A system to categorize various design options for brains according to their ability to react to a given situation. Proposed by philosopher Daniel C. Dennett in 1975, and very similar to an earlier idea by Konrad Lorenz.

The first floor of the Tower is made up of Darwinian creatures, named for Charles Darwin's theory of natural selection. These creatures have various genotypes, {W, X, Y, Z}, that code for phenotypes {W, X, Y, Z}. The phenotypes are variations on one biological model When confronted with situation Q in its environment, each phenotype reacts differently. Phenotypes W, X, and Z tend to react to situation Q in a way that will keep the creature with the corresponding genotype from being able to reproduce, by killing the creature or otherwise ending its "family tree" as a result of situation Q. Only phenotype Y tends to allow survival/reproduction, which means that genotype Y will soon outnumber W, X, and Z in the environment. Darwinian creatures are "hard-wired" and can only react in the narrow ways their phenotype will allow. Individual creatures are unable to choose the options available, and are thus largely insignificant to evolution on this floor.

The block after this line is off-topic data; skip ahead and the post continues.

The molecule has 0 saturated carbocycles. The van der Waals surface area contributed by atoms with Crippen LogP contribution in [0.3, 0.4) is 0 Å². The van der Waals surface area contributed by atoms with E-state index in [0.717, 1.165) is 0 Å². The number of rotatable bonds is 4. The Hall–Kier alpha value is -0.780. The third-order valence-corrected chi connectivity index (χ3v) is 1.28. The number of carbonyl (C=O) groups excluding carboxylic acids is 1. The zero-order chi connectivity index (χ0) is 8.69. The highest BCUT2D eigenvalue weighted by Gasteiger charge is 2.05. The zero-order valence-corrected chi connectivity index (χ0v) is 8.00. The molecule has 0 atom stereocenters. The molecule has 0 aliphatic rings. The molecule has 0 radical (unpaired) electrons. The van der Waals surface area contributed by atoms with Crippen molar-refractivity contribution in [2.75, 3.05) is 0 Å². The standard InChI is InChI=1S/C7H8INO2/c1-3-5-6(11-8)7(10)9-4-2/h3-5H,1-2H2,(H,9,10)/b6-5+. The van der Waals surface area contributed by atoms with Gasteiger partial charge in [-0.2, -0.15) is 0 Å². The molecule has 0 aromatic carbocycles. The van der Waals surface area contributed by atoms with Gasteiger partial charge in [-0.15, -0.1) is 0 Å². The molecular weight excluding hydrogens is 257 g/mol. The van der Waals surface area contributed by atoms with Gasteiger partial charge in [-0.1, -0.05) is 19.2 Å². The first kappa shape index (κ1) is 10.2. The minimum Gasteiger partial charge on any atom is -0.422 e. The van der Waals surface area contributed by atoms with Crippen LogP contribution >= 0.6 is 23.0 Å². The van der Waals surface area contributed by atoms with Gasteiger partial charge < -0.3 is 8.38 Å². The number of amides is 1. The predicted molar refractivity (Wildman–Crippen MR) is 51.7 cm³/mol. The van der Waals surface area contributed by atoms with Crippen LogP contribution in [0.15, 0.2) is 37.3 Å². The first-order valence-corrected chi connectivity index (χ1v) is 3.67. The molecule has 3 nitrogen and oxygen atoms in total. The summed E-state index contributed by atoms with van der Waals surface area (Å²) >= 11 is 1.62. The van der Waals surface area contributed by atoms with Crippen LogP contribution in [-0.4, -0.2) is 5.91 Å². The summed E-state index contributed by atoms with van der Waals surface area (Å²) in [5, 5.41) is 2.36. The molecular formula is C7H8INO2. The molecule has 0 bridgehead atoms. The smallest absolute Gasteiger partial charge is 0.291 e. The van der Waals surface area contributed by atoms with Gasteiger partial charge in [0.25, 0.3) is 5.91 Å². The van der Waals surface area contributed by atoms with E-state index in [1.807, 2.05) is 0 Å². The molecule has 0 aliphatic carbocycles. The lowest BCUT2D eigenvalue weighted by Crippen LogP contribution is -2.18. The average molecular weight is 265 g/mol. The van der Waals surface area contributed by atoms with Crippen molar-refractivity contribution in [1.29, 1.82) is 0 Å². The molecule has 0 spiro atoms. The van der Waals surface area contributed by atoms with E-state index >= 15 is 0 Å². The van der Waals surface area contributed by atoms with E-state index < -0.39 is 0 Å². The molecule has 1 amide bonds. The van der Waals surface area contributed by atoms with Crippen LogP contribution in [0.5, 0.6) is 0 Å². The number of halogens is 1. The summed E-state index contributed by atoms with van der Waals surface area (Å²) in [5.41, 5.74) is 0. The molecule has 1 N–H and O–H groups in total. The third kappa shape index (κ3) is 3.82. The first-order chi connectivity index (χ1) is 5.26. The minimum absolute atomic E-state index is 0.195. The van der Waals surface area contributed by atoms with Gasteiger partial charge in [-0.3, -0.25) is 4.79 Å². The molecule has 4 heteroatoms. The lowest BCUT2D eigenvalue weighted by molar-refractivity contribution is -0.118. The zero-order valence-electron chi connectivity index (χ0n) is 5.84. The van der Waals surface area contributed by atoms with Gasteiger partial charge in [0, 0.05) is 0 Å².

The next floor is made up of Skinnerian creatures, named for B.F. Skinner and his school of psychology known as behaviorism. These creatures have a phenotype that can offer options W, X, Y, and Z when confronted with situation Q. They are also equipped with an ability to recognize positive and negative input from their environment, but otherwise "blindly" try random options when confronted with situation Q. Options W, X, and Z tend to cause negative input from the environment, while option Y tends to cause positive input. Eventually, the individual creature will tend to use option Y when confronted with situation Q. B.F. Skinner's behaviorism is the theory that all animals, from sea slugs to people, are these types of creatures. Dennett states, "Skinnerian conditioning is a fine capacity to have, so long as you are not killed by one of your early errors". That is, individual creatures can eventually become more fit for their environments, as long as they don't choose option X first, which leads to immediate death or failure to reproduce.